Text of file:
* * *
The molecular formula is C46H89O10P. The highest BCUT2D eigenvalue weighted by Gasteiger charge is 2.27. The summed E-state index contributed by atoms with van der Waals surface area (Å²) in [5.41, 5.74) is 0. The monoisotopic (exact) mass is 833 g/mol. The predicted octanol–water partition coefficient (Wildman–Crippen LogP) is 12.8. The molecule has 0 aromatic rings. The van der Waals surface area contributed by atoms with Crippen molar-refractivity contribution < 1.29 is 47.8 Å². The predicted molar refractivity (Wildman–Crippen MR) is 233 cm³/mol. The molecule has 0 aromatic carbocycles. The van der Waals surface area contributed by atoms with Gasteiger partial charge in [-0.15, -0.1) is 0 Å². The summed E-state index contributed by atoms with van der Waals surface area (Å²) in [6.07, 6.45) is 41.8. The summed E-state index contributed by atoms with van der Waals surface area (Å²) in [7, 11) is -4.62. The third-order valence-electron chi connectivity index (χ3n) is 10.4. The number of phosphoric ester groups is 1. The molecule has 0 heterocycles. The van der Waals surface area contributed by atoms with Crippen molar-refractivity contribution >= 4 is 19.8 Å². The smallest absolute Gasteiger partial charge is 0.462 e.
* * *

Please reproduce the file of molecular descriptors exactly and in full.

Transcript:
The molecular formula is C46H89O10P. The highest BCUT2D eigenvalue weighted by Gasteiger charge is 2.27. The summed E-state index contributed by atoms with van der Waals surface area (Å²) in [5.41, 5.74) is 0. The monoisotopic (exact) mass is 833 g/mol. The predicted octanol–water partition coefficient (Wildman–Crippen LogP) is 12.8. The molecule has 0 aromatic rings. The van der Waals surface area contributed by atoms with Crippen molar-refractivity contribution < 1.29 is 47.8 Å². The predicted molar refractivity (Wildman–Crippen MR) is 233 cm³/mol. The molecule has 0 aromatic carbocycles. The van der Waals surface area contributed by atoms with Gasteiger partial charge in [-0.15, -0.1) is 0 Å². The summed E-state index contributed by atoms with van der Waals surface area (Å²) in [6.07, 6.45) is 41.8. The summed E-state index contributed by atoms with van der Waals surface area (Å²) in [7, 11) is -4.62. The third-order valence-electron chi connectivity index (χ3n) is 10.4. The number of phosphoric ester groups is 1. The molecule has 0 heterocycles. The van der Waals surface area contributed by atoms with Crippen molar-refractivity contribution >= 4 is 19.8 Å². The smallest absolute Gasteiger partial charge is 0.462 e.